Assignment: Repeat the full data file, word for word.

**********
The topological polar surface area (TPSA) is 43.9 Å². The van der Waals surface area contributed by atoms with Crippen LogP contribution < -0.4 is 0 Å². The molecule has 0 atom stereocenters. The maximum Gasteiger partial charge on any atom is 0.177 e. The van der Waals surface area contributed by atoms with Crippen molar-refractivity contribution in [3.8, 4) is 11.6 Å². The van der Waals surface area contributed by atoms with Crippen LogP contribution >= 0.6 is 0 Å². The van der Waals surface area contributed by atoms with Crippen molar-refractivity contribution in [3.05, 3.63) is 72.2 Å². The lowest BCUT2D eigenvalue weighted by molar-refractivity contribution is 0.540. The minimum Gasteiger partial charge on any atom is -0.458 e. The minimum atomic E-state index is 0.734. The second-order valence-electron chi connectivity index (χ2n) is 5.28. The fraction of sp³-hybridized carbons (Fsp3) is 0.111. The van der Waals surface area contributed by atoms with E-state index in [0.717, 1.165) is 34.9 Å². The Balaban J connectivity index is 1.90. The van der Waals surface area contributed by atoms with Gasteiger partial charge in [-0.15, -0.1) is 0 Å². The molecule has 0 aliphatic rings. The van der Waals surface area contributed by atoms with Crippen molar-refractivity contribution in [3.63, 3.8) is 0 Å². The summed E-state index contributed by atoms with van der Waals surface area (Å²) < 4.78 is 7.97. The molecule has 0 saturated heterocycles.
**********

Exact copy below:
The topological polar surface area (TPSA) is 43.9 Å². The van der Waals surface area contributed by atoms with Crippen LogP contribution < -0.4 is 0 Å². The molecule has 0 atom stereocenters. The maximum Gasteiger partial charge on any atom is 0.177 e. The van der Waals surface area contributed by atoms with Crippen molar-refractivity contribution in [3.8, 4) is 11.6 Å². The van der Waals surface area contributed by atoms with Crippen LogP contribution >= 0.6 is 0 Å². The van der Waals surface area contributed by atoms with Crippen molar-refractivity contribution in [3.05, 3.63) is 72.2 Å². The lowest BCUT2D eigenvalue weighted by molar-refractivity contribution is 0.540. The minimum Gasteiger partial charge on any atom is -0.458 e. The minimum atomic E-state index is 0.734. The second-order valence-electron chi connectivity index (χ2n) is 5.28. The fraction of sp³-hybridized carbons (Fsp3) is 0.111. The van der Waals surface area contributed by atoms with E-state index in [0.717, 1.165) is 34.9 Å². The Balaban J connectivity index is 1.90. The van der Waals surface area contributed by atoms with Gasteiger partial charge in [-0.15, -0.1) is 0 Å². The molecule has 0 aliphatic rings. The van der Waals surface area contributed by atoms with Crippen molar-refractivity contribution in [3.63, 3.8) is 0 Å². The summed E-state index contributed by atoms with van der Waals surface area (Å²) < 4.78 is 7.97. The molecule has 0 saturated heterocycles.